Since grade school, Americans are presented with a fabricated idea that America is somehow better than any other nation.
We're drilled with concepts and often sensationalized stories of Christopher Columbus, the first Thanksgiving, and how a rebellious group of 18th century colonists, frustrated by taxation without representation, would win a war for independence against the best trained and best equipped army in the world, and there's been no turning back ever since. We're told that innate freedoms – life, liberty, and the pursuit of happiness – are an impeccable part of our almost fairytale-esque democracy, and we're taught to love all things considered “American” ... hot dogs, apple pie, and the English language.
To an extent, we're taught America can do no wrong and that other countries live life in the shadow of the eagle (to coin an old cliché). And we're taught that America the beautiful is, in essence, America the infallible.
I certainly wouldn't argue that such ideas are entirely a bad thing. On the contrary, I think pride in one's country is a necessity for survival. After all, a nation absent of a sense of nationalism is a nation without a future. But I also believe in too much of a good thing, a nation with too much pride that borders on a sense of arrogance and vanity. And unfortunately, I think America tends to fall into the category of the latter.
Because last Thursday was Independence Day, it only seems appropriate to eulogize our great country born of radical ideas and a desire for democracy. It's important to recognize July 4th as more than a day of parades and fireworks, and equally important to fathom our good fortune. What would our country be without the original ideas of Adams, Franklin, and Jefferson? Where would we be without freedom, without the Constitution, and without the countless men and women who put their lives on the line to protect it? No doubt, they're important questions to keep in mind, but how many of us actually do?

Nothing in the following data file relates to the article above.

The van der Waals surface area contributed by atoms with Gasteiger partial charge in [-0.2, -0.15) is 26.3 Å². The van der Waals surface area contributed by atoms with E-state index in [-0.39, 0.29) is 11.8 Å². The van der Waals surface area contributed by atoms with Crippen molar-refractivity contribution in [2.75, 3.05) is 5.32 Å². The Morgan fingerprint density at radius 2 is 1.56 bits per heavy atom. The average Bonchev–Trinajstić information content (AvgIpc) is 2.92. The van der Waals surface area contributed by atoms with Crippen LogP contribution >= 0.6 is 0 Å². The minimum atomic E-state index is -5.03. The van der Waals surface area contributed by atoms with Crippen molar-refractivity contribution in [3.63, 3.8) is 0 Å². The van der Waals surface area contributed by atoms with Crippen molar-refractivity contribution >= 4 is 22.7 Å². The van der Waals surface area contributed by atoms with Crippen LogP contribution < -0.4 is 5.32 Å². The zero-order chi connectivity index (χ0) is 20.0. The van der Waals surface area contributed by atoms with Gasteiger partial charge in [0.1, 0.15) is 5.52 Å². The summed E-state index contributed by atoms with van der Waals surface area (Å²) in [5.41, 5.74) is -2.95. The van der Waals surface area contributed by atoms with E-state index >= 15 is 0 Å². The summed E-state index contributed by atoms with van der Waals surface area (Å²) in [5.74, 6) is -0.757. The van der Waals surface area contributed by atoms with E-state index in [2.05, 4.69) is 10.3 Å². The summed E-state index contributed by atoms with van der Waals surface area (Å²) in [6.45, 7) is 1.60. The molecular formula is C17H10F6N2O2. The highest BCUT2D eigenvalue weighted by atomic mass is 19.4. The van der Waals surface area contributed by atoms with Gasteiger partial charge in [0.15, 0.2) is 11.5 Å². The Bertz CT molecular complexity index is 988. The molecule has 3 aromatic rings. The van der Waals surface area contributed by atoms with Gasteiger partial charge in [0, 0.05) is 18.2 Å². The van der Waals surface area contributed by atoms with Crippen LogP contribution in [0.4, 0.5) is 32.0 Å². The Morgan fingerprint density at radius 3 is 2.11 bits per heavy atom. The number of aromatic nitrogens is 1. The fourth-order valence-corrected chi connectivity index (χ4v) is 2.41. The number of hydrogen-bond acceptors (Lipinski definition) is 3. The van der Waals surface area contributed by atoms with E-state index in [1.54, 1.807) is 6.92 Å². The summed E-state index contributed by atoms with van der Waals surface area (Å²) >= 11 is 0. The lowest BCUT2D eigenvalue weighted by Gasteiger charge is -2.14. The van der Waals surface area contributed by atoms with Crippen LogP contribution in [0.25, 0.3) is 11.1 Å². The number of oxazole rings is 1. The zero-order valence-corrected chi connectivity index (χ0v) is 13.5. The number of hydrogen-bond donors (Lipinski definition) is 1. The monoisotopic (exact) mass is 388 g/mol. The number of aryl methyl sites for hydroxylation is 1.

My guess is, not too many ... well, not as many as there should be, anyway. Truth is, and it pains me to say this, I think we are a country full of ignorance. It seems a bit brash to say, but to prove my point, how many people do you know who can name their local representatives? How many could tell you the number of Constitutional amendments, or number of stars and stripes on the flag and what they symbolize? And who could cite reasons for the drafting of our country's Declaration of Independence in the first place? It's ironic that while 3.4 million viewers laugh at the answers Jay Leno gets when he asks these questions during his “Jaywalking” bit, an estimated 1 in 3 Americans would actually fail the citizenship test. Hence our abundance of conspiracy theorists and witch hunts. It puzzles me that we try to be the world's police officer when we can't even get our own country in order. America the infallible? Hardly.
Maybe what all this comes down to is a new way of thinking: What makes an American? Surely, it can't be as simple as a love for barbecues, firecrackers, and baseball, the most boring yet oddly appealing sport in the world. Maybe the only “Americans” are those who have already passed the citizenship test and those who have voluntarily served. Arguably, those are the only two demographics that have earned it. As for the rest of us ... well, we're just lucky we were born on U.S. soil.
How much better we would be if we could just realize how little we know.
USA! USA! USA!
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